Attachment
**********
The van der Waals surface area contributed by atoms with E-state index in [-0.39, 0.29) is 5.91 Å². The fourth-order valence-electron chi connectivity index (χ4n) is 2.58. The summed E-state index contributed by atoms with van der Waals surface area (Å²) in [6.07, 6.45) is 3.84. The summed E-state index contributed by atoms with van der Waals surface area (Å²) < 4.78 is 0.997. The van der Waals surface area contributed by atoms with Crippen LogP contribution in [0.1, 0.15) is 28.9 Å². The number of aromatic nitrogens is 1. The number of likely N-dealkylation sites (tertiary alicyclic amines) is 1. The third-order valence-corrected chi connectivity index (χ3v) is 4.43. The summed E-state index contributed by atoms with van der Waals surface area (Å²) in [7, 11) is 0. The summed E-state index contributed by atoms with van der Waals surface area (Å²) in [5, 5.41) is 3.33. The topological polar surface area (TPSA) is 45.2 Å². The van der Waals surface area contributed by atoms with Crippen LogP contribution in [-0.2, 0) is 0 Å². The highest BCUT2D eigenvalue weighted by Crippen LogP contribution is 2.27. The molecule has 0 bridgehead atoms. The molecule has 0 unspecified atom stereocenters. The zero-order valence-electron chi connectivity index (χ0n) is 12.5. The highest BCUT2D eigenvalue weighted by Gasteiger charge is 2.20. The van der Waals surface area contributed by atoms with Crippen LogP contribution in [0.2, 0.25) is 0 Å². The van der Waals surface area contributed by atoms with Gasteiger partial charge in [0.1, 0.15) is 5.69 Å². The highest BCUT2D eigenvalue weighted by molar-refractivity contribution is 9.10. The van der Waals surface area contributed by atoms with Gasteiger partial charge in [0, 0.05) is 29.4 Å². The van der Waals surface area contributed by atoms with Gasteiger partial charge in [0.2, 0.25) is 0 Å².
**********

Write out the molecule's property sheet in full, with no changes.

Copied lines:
The van der Waals surface area contributed by atoms with E-state index in [-0.39, 0.29) is 5.91 Å². The fourth-order valence-electron chi connectivity index (χ4n) is 2.58. The summed E-state index contributed by atoms with van der Waals surface area (Å²) in [6.07, 6.45) is 3.84. The summed E-state index contributed by atoms with van der Waals surface area (Å²) < 4.78 is 0.997. The van der Waals surface area contributed by atoms with Crippen LogP contribution in [0.1, 0.15) is 28.9 Å². The number of aromatic nitrogens is 1. The number of likely N-dealkylation sites (tertiary alicyclic amines) is 1. The third-order valence-corrected chi connectivity index (χ3v) is 4.43. The summed E-state index contributed by atoms with van der Waals surface area (Å²) in [7, 11) is 0. The summed E-state index contributed by atoms with van der Waals surface area (Å²) in [5, 5.41) is 3.33. The topological polar surface area (TPSA) is 45.2 Å². The van der Waals surface area contributed by atoms with Crippen LogP contribution in [-0.2, 0) is 0 Å². The highest BCUT2D eigenvalue weighted by Crippen LogP contribution is 2.27. The molecule has 0 bridgehead atoms. The molecule has 0 unspecified atom stereocenters. The zero-order valence-electron chi connectivity index (χ0n) is 12.5. The highest BCUT2D eigenvalue weighted by Gasteiger charge is 2.20. The van der Waals surface area contributed by atoms with Crippen LogP contribution in [0.2, 0.25) is 0 Å². The van der Waals surface area contributed by atoms with Gasteiger partial charge in [0.1, 0.15) is 5.69 Å². The highest BCUT2D eigenvalue weighted by molar-refractivity contribution is 9.10. The van der Waals surface area contributed by atoms with Gasteiger partial charge in [0, 0.05) is 29.4 Å². The van der Waals surface area contributed by atoms with Gasteiger partial charge in [0.2, 0.25) is 0 Å².